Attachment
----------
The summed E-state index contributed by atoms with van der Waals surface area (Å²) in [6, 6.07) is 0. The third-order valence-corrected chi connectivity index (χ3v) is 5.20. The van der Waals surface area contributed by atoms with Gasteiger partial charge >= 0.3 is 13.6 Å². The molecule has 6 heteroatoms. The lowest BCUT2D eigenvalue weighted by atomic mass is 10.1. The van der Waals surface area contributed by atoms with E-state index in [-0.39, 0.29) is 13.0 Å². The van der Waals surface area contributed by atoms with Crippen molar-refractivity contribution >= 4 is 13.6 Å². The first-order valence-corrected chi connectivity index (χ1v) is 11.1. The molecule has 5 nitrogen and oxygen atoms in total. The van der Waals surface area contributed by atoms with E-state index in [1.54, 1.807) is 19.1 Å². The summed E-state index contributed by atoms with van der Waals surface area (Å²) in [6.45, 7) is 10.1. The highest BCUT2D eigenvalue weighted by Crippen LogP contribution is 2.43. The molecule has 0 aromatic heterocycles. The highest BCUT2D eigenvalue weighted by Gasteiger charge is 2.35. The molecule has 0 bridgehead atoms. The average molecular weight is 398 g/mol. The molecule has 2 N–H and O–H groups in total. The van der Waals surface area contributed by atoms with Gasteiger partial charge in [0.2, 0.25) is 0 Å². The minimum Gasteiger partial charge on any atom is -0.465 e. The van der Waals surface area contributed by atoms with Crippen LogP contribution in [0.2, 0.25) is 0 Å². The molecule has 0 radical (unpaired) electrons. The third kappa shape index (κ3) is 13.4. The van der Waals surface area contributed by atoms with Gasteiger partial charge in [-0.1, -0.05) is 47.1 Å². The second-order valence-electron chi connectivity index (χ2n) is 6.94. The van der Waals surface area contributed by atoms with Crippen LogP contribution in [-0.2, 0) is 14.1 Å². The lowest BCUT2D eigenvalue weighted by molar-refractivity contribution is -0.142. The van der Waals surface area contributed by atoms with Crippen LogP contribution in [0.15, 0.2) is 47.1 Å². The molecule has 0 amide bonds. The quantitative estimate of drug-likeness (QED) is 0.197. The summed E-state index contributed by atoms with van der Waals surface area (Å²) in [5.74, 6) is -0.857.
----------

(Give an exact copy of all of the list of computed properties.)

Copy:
The summed E-state index contributed by atoms with van der Waals surface area (Å²) in [6, 6.07) is 0. The third-order valence-corrected chi connectivity index (χ3v) is 5.20. The van der Waals surface area contributed by atoms with Gasteiger partial charge >= 0.3 is 13.6 Å². The molecule has 6 heteroatoms. The lowest BCUT2D eigenvalue weighted by atomic mass is 10.1. The van der Waals surface area contributed by atoms with E-state index in [-0.39, 0.29) is 13.0 Å². The van der Waals surface area contributed by atoms with Crippen molar-refractivity contribution >= 4 is 13.6 Å². The first-order valence-corrected chi connectivity index (χ1v) is 11.1. The molecule has 5 nitrogen and oxygen atoms in total. The van der Waals surface area contributed by atoms with E-state index in [1.54, 1.807) is 19.1 Å². The summed E-state index contributed by atoms with van der Waals surface area (Å²) in [6.45, 7) is 10.1. The highest BCUT2D eigenvalue weighted by Crippen LogP contribution is 2.43. The molecule has 0 aromatic heterocycles. The highest BCUT2D eigenvalue weighted by Gasteiger charge is 2.35. The molecule has 0 bridgehead atoms. The average molecular weight is 398 g/mol. The molecule has 2 N–H and O–H groups in total. The van der Waals surface area contributed by atoms with Gasteiger partial charge in [0.2, 0.25) is 0 Å². The minimum Gasteiger partial charge on any atom is -0.465 e. The van der Waals surface area contributed by atoms with Crippen LogP contribution in [0.2, 0.25) is 0 Å². The molecule has 0 radical (unpaired) electrons. The third kappa shape index (κ3) is 13.4. The van der Waals surface area contributed by atoms with Gasteiger partial charge in [-0.1, -0.05) is 47.1 Å². The second-order valence-electron chi connectivity index (χ2n) is 6.94. The van der Waals surface area contributed by atoms with Crippen LogP contribution in [-0.2, 0) is 14.1 Å². The lowest BCUT2D eigenvalue weighted by molar-refractivity contribution is -0.142. The van der Waals surface area contributed by atoms with Crippen LogP contribution in [0.15, 0.2) is 47.1 Å². The molecule has 0 amide bonds. The quantitative estimate of drug-likeness (QED) is 0.197. The summed E-state index contributed by atoms with van der Waals surface area (Å²) in [5.74, 6) is -0.857.